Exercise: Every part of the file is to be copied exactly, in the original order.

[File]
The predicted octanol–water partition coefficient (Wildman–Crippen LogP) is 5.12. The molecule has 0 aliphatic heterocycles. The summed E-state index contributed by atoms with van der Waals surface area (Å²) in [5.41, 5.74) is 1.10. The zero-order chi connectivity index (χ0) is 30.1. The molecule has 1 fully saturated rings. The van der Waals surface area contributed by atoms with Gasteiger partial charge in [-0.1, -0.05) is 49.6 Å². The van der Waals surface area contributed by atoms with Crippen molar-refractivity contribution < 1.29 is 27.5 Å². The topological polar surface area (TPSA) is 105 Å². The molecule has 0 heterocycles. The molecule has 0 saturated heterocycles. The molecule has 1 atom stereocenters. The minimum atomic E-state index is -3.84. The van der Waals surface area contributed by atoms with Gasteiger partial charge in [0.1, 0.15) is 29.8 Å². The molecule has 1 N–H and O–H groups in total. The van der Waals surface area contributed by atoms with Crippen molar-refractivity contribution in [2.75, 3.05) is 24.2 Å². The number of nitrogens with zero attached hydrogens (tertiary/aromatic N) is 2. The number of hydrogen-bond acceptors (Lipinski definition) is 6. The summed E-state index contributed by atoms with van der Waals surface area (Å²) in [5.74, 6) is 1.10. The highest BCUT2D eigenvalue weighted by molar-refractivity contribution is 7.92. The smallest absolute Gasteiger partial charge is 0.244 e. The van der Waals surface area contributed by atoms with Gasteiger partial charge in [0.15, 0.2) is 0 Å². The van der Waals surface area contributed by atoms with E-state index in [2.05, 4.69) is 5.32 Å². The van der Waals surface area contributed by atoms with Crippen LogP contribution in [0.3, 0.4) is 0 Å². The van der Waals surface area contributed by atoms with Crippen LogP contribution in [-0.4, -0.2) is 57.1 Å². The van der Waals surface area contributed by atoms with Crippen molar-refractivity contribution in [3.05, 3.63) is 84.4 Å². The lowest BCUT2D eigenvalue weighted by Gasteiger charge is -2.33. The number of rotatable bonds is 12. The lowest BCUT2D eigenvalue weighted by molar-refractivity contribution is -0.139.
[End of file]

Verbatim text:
The predicted octanol–water partition coefficient (Wildman–Crippen LogP) is 5.12. The molecule has 0 aliphatic heterocycles. The summed E-state index contributed by atoms with van der Waals surface area (Å²) in [5.41, 5.74) is 1.10. The zero-order chi connectivity index (χ0) is 30.1. The molecule has 1 fully saturated rings. The van der Waals surface area contributed by atoms with Gasteiger partial charge in [-0.1, -0.05) is 49.6 Å². The van der Waals surface area contributed by atoms with Crippen molar-refractivity contribution < 1.29 is 27.5 Å². The topological polar surface area (TPSA) is 105 Å². The molecule has 0 heterocycles. The molecule has 0 saturated heterocycles. The molecule has 1 atom stereocenters. The minimum atomic E-state index is -3.84. The van der Waals surface area contributed by atoms with Gasteiger partial charge in [0.1, 0.15) is 29.8 Å². The molecule has 1 N–H and O–H groups in total. The van der Waals surface area contributed by atoms with Crippen molar-refractivity contribution in [2.75, 3.05) is 24.2 Å². The number of nitrogens with zero attached hydrogens (tertiary/aromatic N) is 2. The number of hydrogen-bond acceptors (Lipinski definition) is 6. The summed E-state index contributed by atoms with van der Waals surface area (Å²) in [5.74, 6) is 1.10. The highest BCUT2D eigenvalue weighted by molar-refractivity contribution is 7.92. The smallest absolute Gasteiger partial charge is 0.244 e. The van der Waals surface area contributed by atoms with Gasteiger partial charge in [0.15, 0.2) is 0 Å². The van der Waals surface area contributed by atoms with E-state index in [2.05, 4.69) is 5.32 Å². The van der Waals surface area contributed by atoms with Crippen LogP contribution in [0.3, 0.4) is 0 Å². The van der Waals surface area contributed by atoms with Crippen LogP contribution in [-0.4, -0.2) is 57.1 Å². The van der Waals surface area contributed by atoms with Crippen molar-refractivity contribution in [3.05, 3.63) is 84.4 Å². The lowest BCUT2D eigenvalue weighted by Gasteiger charge is -2.33. The number of rotatable bonds is 12. The lowest BCUT2D eigenvalue weighted by molar-refractivity contribution is -0.139.